Decided on March 05,1993

DUNI CHAND Appellant
SRINIWAS Respondents


SETHI, J. - (1.)DESPITE attainment of political independence and expiry of about half a century, the poor and down -trodden masses of this country, are still under the grip and clutches of social evils of which untouchability is the greatest dragon. It cannot be denied that the untouchability is a malignantic in nature which is slowly but steadily spreading its evils in the social fabric of the Indian society. The nation as a whole acknowledged the havoc which is likely resultant of the practice of untouchability and while enacting the Constitution for themselves provided sufficient safeguards to prevent and eliminate the evil of untouchability. Article 17 of the Constitution of India unequivocally declared that, Untouchability is abolished and its practice in any form is forbidden. The enforcement of any disability arising out of untouchability shall be an offence punishable in accordance with law". Article 35 of the Constitution provides that Parliament shall have and the Legislature of the State shall not have power to make laws with respect to any of the matters which under Cl. (3) of Article 16, Cl. (3) of Article 32, Articles, 33 and 34 may be provided by law made by Parliament. Central Act No. XXII of 1955 earlier known as "Untouchability Offences Act", (hereinafter referred to as "the Act"), was enacted as far back as on 8.5.1955 which was later on amended and substituted as "Protection of Civil Rights Act", vide amending Act No. 106 of 1976, to prescribe punishment for preaching or practising of untouchability, for the enforcement of disabilities arising therefrom and for the matters connected therewith. In the statement of objects and reasons it was specifically mentioned:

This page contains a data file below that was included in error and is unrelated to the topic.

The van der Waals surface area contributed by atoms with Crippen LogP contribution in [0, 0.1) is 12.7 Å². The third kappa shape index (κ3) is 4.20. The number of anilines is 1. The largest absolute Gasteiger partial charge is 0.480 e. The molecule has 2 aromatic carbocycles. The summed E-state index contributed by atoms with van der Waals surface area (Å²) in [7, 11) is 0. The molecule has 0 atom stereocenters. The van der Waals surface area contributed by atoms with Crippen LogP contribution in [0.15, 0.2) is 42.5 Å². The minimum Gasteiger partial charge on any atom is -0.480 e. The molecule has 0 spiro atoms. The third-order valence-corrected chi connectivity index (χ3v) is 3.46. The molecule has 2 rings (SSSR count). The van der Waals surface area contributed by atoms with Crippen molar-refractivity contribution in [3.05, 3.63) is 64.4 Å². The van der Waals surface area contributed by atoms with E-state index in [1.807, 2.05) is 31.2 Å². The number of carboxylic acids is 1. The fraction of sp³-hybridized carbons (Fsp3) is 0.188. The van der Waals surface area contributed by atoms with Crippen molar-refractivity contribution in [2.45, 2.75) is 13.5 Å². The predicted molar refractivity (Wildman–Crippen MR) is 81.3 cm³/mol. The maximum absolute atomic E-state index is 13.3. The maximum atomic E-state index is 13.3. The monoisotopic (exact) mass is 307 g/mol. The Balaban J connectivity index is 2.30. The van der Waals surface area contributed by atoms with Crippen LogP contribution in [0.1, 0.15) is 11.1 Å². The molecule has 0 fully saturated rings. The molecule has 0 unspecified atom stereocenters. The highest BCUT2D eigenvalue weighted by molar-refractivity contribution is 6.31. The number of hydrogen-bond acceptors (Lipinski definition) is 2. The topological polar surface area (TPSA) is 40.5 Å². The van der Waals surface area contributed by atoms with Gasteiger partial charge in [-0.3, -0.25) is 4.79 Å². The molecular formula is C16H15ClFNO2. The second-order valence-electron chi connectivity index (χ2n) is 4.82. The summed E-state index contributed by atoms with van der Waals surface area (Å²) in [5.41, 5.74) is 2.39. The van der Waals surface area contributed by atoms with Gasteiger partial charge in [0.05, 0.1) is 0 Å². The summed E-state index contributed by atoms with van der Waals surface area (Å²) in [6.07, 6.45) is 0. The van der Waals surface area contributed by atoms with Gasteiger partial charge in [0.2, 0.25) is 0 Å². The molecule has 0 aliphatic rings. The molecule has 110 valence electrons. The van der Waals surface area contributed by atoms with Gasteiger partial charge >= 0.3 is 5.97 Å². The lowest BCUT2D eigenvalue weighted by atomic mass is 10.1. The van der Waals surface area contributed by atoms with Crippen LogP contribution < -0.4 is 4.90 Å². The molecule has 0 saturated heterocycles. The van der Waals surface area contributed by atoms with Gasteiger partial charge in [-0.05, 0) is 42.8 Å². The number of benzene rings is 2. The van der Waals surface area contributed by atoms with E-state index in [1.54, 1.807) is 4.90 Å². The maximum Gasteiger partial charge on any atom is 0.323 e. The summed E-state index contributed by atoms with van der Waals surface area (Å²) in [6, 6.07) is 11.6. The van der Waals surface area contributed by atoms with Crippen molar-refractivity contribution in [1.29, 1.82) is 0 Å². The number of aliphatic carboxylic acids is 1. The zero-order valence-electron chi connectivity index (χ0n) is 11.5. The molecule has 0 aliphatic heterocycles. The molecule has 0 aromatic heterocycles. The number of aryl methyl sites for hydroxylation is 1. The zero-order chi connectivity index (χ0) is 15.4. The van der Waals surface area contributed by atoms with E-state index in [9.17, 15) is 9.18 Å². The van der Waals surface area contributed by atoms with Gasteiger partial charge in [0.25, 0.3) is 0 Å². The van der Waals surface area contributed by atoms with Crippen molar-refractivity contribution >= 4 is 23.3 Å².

"Under Article 17 of the Constitution, untouchability is abolished and its practice in any form is forbidden. The enforcement of any disability arising out of untouchability shall be an offence punishable in accordance with law. As no Central law exists on the subject, a law has to be enacted by the Parliament as required by sub -clause (ii) of clause (a) of Article 35 of the Constitution and the Bill has been prepared in pursuance of this requirement..."